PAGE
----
So what do I want? Just one thing really: I want Dragon Age to feel more like BG2 and less like KOTOR – not in terms of plot or theme, because obv it’s going to be fantasy not sci-fi, but in the sense that when I played BG2, despite (possibly because of?) being built on a ramshackle, schizophrenic engine that threatened to brake at any moment – threats upon which it often made good – I was in a world. That is, it did more to distract me from the fact that I was playing a game than just about any other game that springs to mind. I wasn’t in a game, I was in a place. That it had so unsubtly orchestrated a plot, every bit as ‘go here, do this’ as KOTOR or Mass Effect or even your average JRPG (as per the slightly snobbish stigmata the genre struggles to shed) hardly mattered: nothing* present in the game ever really threatened to dispel the illusion that I was a poor but heavily armoured half-god half-rube with an entire country at his feets’ disposal and an endearing if overly saccharine little sister to save (all my favourite games seem to involve saving little sisters – paternalism as the most compelling chivalrous mode?).

    Reusing 3d art resources, I suspect, is what’s to blame here. Because you can use your imagination with identikit 2D peasants and so on, they’re just markers anyway and your brain glosses over them and allows your eyes to fully take in the utterly convincing (and utterly beautiful) hand-painted filth of the slums around. Whereas Bioware’s 3D games force upon you a perspective – the over-the-shoulder third person – that demands you take the world at face value, and all the clumsy artifice of its unerringly identical props and furniture alongside. (And if anyone tries to tell me that in the future everything will look the same because of molecular assembly drones or some other piece of nonsensical technowizardry I will brain them with a Plasteel container and lock their limp, unconscious body inside).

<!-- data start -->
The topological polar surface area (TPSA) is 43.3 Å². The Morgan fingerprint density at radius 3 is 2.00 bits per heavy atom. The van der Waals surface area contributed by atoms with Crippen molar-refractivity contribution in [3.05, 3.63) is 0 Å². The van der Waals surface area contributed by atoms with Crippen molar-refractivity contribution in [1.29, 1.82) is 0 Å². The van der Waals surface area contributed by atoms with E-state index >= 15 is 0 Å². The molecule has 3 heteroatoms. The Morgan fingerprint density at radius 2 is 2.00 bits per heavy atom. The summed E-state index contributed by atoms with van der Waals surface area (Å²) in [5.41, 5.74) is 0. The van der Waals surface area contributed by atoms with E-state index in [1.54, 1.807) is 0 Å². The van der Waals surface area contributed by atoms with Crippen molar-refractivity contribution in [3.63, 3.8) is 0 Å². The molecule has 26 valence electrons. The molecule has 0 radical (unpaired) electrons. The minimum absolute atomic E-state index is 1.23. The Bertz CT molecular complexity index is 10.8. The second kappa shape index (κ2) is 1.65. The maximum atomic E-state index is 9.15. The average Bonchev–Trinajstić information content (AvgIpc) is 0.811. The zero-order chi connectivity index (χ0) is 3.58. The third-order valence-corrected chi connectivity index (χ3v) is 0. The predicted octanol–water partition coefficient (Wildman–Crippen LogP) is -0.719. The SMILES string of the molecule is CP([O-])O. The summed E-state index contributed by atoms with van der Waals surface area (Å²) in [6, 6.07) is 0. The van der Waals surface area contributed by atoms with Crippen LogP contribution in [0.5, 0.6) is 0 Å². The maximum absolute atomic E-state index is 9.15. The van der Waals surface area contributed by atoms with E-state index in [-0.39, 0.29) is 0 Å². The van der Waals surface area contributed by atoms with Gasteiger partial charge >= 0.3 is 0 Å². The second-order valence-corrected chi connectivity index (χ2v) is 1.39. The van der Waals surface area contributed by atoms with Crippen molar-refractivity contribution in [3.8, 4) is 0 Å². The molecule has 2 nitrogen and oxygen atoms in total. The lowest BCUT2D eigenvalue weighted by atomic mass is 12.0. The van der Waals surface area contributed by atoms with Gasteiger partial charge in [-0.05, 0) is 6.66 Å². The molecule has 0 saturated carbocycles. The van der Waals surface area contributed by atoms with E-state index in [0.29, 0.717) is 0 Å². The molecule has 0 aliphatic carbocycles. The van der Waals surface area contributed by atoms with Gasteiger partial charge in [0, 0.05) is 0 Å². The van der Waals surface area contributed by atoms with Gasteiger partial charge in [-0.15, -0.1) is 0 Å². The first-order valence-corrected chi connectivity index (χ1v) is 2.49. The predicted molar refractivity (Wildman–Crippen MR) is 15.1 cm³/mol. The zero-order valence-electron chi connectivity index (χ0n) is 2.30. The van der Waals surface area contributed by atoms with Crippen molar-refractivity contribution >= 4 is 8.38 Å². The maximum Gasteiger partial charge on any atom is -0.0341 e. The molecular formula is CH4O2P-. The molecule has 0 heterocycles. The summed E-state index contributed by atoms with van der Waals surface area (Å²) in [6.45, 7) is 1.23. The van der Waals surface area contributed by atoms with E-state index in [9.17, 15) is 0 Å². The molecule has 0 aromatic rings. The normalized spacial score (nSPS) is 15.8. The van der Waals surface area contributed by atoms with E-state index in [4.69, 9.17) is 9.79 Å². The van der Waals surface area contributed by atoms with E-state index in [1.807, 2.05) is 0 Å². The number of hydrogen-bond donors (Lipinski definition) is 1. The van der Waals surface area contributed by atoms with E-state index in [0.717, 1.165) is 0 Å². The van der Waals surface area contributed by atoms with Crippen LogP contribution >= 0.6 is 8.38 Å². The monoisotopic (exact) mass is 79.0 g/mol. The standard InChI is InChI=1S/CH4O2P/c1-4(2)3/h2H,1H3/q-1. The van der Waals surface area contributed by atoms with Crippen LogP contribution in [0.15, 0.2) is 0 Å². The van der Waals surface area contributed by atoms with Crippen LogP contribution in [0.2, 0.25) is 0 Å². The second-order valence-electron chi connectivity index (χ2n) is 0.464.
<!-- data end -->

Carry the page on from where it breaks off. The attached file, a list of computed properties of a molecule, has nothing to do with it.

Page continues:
So yes; what I want is for every game released from now on to use pre-rendered, and indeed pre-painted 2D backdrops, regardless of genre (or camera perspective). Or to just be Armaggeddon Empires. That game. Man.

    I’d also like Nintendo to release, or even just unveil, an out-of-the-park, triple-‘A’, cliché-defined title to remind me that they can still do that (as Super Mario Galaxy left me strangely, and seemingly singularly, cold).

    *almost nothing. There was that one bloke with the absolutely atrocious Mockney accent. Snoipin’s a gourd jorb, moight…

  32. Ziv says:

    I would like developers to think we mean something.
    This year had many, many games that were supposed to be awesome but sucked because they weren’t finished. for example: GTA IV which most people couldn’t run, far cry 2 which had SO MANY issues I heard stalker had issues too but I didn’t play it. and again like what that has been said before we need originality.

    think the only “big player” game that was any good this year wa left 4 dead. set aside the name itself the game was polished, original, expendable (there’s an expension pack on the way w/ more maps), it was affordable and easy to get (steam/direct2drive which I think are the future).

    so, summing it all up, developers! go play left 4 dead and understand what a good game is!

    P.S. another great example of a good game that I forgot to mention is king’s bounty, which I haven’t finished yet but it’s a really good game.

  33. qrter says:

    I’d like to see less money spent on graphics, instead spending that money on using some real writers to write dialogue/story (and I mean actual, proper writing, not the kind that’d be used in a mediocre action flick) etc.

    Also, less worrying by devs about ‘immersion’ and trying to hide UIs and HUDs – I know it’s a game, I’m fine with the artificialness, I can handle it AND still enjoy your game.